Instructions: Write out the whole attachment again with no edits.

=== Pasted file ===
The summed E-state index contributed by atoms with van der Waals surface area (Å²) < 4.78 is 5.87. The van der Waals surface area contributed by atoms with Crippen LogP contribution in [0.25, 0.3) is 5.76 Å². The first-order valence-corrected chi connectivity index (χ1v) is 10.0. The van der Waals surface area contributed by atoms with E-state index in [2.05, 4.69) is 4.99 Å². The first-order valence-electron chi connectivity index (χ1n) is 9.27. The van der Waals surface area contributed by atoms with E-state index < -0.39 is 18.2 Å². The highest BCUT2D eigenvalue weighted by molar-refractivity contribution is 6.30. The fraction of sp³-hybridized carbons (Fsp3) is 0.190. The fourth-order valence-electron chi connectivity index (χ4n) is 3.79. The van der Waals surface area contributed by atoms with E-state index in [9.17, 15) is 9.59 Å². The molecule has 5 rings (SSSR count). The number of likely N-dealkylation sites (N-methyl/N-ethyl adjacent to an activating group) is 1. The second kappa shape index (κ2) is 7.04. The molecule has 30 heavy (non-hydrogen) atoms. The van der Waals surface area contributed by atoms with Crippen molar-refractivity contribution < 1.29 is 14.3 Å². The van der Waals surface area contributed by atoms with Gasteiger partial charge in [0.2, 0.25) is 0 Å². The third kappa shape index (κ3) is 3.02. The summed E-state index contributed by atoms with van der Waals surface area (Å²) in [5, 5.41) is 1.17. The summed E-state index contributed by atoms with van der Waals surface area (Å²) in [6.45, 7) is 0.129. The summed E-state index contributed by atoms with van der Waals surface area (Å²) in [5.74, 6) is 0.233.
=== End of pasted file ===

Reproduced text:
The summed E-state index contributed by atoms with van der Waals surface area (Å²) < 4.78 is 5.87. The van der Waals surface area contributed by atoms with Crippen LogP contribution in [0.25, 0.3) is 5.76 Å². The first-order valence-corrected chi connectivity index (χ1v) is 10.0. The van der Waals surface area contributed by atoms with E-state index in [2.05, 4.69) is 4.99 Å². The first-order valence-electron chi connectivity index (χ1n) is 9.27. The van der Waals surface area contributed by atoms with E-state index < -0.39 is 18.2 Å². The highest BCUT2D eigenvalue weighted by molar-refractivity contribution is 6.30. The fraction of sp³-hybridized carbons (Fsp3) is 0.190. The fourth-order valence-electron chi connectivity index (χ4n) is 3.79. The van der Waals surface area contributed by atoms with E-state index in [9.17, 15) is 9.59 Å². The molecule has 5 rings (SSSR count). The number of likely N-dealkylation sites (N-methyl/N-ethyl adjacent to an activating group) is 1. The second kappa shape index (κ2) is 7.04. The molecule has 30 heavy (non-hydrogen) atoms. The van der Waals surface area contributed by atoms with Crippen molar-refractivity contribution < 1.29 is 14.3 Å². The van der Waals surface area contributed by atoms with Gasteiger partial charge in [0.2, 0.25) is 0 Å². The third kappa shape index (κ3) is 3.02. The summed E-state index contributed by atoms with van der Waals surface area (Å²) in [5, 5.41) is 1.17. The summed E-state index contributed by atoms with van der Waals surface area (Å²) in [6.45, 7) is 0.129. The summed E-state index contributed by atoms with van der Waals surface area (Å²) in [5.74, 6) is 0.233.